I decided to investigate why adjuncts are barred from advising student clubs by approaching my dean. The dean was curious and had no answer for me, so he told me that he would investigate and get back to me. Through my Dean I learned that the administration does not want adjunct faculty to be advisors because they do not want to have to compensate them for the time they serve the students. Adjunct instructors cannot have more than a 67% load, and adding time as an advisor is not permitted. I also learned through my dean that the school has had cases where an adjunct gained over 67% and it led to the full time hiring of that adjunct on technical contract grounds. The administration learned their lesson and closed the loophole that allowed adjunct faculty to gain full-time employment. Thus, the administration, rather than helping students to flourish in leadership roles, finds it more prudent to keep adjunct faculty in their dead-end positions. I learned that it doesn’t pay to be a good adjunct when trying to do the right thing for the students.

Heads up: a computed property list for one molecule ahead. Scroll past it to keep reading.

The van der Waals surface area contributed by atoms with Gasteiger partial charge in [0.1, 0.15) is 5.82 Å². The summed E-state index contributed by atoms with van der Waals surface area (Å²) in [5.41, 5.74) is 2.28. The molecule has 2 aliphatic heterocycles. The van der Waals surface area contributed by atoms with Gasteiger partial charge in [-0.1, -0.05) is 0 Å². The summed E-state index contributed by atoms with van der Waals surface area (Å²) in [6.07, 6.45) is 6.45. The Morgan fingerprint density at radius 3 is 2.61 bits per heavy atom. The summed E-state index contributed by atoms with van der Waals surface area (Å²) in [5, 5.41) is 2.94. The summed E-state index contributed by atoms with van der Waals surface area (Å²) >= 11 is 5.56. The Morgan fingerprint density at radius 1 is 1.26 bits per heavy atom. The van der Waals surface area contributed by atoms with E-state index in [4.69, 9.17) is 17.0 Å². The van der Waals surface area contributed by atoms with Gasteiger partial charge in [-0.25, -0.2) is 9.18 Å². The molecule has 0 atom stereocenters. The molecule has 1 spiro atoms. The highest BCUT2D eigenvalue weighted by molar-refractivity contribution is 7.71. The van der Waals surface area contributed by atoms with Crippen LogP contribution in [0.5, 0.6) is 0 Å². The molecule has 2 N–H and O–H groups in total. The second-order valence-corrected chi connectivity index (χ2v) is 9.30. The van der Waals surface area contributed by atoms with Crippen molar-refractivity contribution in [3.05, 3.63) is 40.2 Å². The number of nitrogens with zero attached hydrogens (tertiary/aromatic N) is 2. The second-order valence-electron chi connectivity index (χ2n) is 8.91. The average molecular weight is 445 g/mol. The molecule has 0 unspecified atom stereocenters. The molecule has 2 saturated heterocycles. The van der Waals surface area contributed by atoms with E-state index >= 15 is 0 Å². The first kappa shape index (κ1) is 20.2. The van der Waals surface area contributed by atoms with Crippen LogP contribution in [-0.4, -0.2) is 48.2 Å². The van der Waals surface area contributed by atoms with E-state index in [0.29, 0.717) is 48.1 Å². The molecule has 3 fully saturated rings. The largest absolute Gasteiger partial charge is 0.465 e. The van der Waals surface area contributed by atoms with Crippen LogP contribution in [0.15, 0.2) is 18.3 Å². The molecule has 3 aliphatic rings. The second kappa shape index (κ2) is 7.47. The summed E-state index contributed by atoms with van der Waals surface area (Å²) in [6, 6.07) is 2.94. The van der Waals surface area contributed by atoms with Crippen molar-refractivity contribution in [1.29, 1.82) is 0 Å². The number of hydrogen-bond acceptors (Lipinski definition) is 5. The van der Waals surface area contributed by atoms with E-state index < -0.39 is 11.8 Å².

I offered to be an advisor as a volunteer, but the school is highly skeptical of such altruism and does not want to take a chance. Learning that the school only wants me to be an expendable low paid instructor, I proceeded to do justice for the students and petition full-time faculty to be an advisor to the Food Sustainability Club. None have stepped forth. The fact is that there are not enough full-timers anymore and full-timers are already stretch too thin with committees and classes that a student club that is highly needed and valuable to the students and the community is dying before it sees a day of life.